Parents Doubt That Their Discipline of Kids Works

One-third perceive methods as ineffective, much as their parents' tactics were with them

SATURDAY, Jan. 13, 2007 (HealthDay News) -- About a third of parents believe that their methods of disciplining their children are not all that effective, says a study that also found that many parents use the same discipline techniques as their own parents.

The study, published in the January issue of the journal Clinical Pediatrics, included parents from 32 states in the United States and from Puerto Rico and Canada. When it came to discipline methods, 45 percent of the parents said they used time-outs, 41.5 percent said they used removal of privileges, 13 percent said they yelled at their children, and 8.5 percent often or always used spanking.

About 31 percent of the parents said they "never" or "sometimes" perceived that their discipline methods were effective, the study found. It also found that 38 percent of parents said they used the same methods of discipline as their own parents -- an approach that was often considered ineffective.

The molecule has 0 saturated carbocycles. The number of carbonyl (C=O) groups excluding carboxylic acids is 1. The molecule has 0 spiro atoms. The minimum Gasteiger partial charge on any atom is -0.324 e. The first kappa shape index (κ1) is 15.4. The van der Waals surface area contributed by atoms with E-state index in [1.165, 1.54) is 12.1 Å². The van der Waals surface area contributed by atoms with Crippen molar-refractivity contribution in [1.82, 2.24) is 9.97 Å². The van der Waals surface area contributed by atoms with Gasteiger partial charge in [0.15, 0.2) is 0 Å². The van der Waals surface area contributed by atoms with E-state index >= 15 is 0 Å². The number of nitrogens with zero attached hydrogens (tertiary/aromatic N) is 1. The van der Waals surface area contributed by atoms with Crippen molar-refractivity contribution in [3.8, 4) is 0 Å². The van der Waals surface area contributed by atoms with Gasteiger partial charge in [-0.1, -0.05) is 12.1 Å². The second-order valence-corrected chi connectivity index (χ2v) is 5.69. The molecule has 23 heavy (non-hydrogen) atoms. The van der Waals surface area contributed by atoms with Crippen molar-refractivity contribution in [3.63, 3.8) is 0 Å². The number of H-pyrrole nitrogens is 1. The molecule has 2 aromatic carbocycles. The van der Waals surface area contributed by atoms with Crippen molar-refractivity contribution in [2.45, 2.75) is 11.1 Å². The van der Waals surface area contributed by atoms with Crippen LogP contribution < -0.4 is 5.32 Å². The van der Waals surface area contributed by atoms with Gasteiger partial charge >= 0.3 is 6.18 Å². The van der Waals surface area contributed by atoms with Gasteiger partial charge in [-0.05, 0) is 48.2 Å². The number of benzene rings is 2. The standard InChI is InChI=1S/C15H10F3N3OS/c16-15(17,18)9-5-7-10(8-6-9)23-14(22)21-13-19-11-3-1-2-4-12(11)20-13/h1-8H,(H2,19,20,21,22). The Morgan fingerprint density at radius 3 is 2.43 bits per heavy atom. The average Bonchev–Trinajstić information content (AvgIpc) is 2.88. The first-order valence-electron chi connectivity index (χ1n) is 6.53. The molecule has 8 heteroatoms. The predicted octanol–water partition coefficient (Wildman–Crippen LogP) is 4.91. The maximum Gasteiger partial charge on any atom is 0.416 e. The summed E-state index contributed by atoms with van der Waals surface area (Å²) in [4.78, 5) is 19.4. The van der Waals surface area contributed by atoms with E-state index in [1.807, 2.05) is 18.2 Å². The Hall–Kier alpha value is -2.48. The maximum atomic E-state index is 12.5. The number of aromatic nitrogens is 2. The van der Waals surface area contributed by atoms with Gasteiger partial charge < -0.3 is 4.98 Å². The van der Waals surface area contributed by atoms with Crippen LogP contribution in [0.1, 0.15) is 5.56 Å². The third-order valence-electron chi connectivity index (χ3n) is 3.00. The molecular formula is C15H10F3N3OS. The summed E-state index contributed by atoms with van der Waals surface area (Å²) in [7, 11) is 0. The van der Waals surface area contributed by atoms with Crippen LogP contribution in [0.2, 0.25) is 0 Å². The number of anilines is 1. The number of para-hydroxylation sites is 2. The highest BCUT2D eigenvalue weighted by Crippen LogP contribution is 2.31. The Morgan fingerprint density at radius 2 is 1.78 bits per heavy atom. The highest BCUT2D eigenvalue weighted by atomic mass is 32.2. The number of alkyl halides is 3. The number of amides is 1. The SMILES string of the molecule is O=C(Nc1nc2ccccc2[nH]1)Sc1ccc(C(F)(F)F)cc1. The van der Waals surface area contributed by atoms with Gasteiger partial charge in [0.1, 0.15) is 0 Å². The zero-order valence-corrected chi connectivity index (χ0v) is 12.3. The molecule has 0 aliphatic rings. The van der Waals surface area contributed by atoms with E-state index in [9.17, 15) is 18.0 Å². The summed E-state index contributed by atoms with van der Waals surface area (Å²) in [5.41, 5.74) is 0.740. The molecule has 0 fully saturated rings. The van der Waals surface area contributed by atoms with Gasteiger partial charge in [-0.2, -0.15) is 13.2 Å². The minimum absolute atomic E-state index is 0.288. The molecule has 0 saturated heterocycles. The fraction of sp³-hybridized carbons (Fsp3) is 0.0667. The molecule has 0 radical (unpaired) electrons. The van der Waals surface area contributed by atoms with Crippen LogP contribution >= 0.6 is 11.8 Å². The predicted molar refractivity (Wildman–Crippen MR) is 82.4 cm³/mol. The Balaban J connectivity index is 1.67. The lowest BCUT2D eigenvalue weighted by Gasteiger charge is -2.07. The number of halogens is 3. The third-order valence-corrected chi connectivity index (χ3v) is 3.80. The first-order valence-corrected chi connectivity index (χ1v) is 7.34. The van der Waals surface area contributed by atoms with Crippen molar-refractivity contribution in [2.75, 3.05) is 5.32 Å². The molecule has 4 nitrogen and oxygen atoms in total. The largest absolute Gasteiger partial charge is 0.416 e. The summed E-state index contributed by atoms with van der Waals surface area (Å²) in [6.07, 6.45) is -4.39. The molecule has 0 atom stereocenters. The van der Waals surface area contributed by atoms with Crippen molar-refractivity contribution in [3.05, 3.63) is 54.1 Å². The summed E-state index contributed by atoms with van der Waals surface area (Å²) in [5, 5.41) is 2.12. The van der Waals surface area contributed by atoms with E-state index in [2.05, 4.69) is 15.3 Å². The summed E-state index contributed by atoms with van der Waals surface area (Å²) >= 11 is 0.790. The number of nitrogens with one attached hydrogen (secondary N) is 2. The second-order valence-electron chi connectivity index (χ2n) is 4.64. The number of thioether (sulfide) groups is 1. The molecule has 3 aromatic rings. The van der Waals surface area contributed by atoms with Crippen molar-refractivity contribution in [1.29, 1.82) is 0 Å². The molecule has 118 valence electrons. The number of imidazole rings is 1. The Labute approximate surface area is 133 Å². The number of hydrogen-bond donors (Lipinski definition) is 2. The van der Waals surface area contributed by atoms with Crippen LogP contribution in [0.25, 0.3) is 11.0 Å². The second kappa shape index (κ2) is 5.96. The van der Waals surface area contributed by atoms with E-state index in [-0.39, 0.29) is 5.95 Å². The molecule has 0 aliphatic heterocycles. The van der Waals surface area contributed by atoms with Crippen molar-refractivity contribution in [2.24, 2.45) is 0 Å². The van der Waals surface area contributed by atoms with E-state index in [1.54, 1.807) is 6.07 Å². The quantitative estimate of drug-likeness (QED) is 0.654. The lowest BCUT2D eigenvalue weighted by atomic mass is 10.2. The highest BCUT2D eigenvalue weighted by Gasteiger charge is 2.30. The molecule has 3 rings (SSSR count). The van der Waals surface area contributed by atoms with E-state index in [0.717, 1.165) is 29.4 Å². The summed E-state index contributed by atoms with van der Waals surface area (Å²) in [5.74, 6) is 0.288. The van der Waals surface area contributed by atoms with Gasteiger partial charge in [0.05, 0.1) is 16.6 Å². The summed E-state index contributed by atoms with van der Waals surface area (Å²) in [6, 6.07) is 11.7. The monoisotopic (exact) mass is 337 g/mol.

"There was actually an inverse relationship between self-reports of yelling at children and perceived effectiveness of discipline," said study author Dr. Shari Barkin, chief of the division of general pediatrics at Monroe Carell Jr. Children's Hospital at Vanderbilt University Medical Center.

"But we strongly suspect that both yelling and spanking might be underreported, because we know when parents perceive their methods are not working, as a third reported, then emotion can quickly escalate," Barkin added in a prepared statement.

Parents with children ages 6 to 11 were about 25 percent less likely than parents with younger children to use time-outs and spanking. When children reached school age, parents were more likely to use yelling and removal of privileges as methods of discipline.

More information
The Nemours Foundation has more about disciplining children.